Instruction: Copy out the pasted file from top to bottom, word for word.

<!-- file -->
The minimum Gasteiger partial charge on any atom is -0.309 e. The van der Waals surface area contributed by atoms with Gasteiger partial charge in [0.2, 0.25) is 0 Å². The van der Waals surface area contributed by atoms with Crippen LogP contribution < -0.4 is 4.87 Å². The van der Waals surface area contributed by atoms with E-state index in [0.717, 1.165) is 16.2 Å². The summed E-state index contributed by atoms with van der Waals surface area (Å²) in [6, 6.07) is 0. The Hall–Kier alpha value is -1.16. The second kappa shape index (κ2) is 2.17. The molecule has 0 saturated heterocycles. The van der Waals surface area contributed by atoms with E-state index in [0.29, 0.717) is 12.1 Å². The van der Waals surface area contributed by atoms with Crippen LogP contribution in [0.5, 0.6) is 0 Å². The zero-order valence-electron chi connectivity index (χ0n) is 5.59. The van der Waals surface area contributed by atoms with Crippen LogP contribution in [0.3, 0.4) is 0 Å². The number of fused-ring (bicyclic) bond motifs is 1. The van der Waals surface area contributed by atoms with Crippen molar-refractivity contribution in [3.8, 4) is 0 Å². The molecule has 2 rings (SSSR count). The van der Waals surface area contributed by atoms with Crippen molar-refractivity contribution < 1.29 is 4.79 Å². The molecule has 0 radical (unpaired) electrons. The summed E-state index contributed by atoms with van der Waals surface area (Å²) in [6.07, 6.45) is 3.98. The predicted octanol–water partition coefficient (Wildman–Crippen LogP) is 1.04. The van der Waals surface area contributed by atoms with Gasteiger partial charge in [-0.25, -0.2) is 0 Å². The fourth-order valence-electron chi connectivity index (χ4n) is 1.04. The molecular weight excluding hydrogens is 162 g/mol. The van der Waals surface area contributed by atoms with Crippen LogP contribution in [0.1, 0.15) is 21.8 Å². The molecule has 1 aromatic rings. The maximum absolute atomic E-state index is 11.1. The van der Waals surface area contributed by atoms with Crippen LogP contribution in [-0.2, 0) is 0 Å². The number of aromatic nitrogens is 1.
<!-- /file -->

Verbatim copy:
The minimum Gasteiger partial charge on any atom is -0.309 e. The van der Waals surface area contributed by atoms with Gasteiger partial charge in [0.2, 0.25) is 0 Å². The van der Waals surface area contributed by atoms with Crippen LogP contribution < -0.4 is 4.87 Å². The van der Waals surface area contributed by atoms with E-state index in [0.717, 1.165) is 16.2 Å². The summed E-state index contributed by atoms with van der Waals surface area (Å²) in [6, 6.07) is 0. The Hall–Kier alpha value is -1.16. The second kappa shape index (κ2) is 2.17. The molecule has 0 saturated heterocycles. The van der Waals surface area contributed by atoms with E-state index in [0.29, 0.717) is 12.1 Å². The van der Waals surface area contributed by atoms with Crippen LogP contribution in [0.5, 0.6) is 0 Å². The zero-order valence-electron chi connectivity index (χ0n) is 5.59. The van der Waals surface area contributed by atoms with Crippen LogP contribution in [0.3, 0.4) is 0 Å². The number of fused-ring (bicyclic) bond motifs is 1. The van der Waals surface area contributed by atoms with Crippen molar-refractivity contribution in [3.8, 4) is 0 Å². The molecule has 2 rings (SSSR count). The van der Waals surface area contributed by atoms with Crippen molar-refractivity contribution < 1.29 is 4.79 Å². The molecule has 0 radical (unpaired) electrons. The summed E-state index contributed by atoms with van der Waals surface area (Å²) in [6.07, 6.45) is 3.98. The predicted octanol–water partition coefficient (Wildman–Crippen LogP) is 1.04. The van der Waals surface area contributed by atoms with Gasteiger partial charge in [-0.25, -0.2) is 0 Å². The fourth-order valence-electron chi connectivity index (χ4n) is 1.04. The molecular weight excluding hydrogens is 162 g/mol. The van der Waals surface area contributed by atoms with Crippen LogP contribution in [0.1, 0.15) is 21.8 Å². The molecule has 1 aromatic rings. The maximum absolute atomic E-state index is 11.1. The van der Waals surface area contributed by atoms with Crippen LogP contribution in [-0.2, 0) is 0 Å². The number of aromatic nitrogens is 1.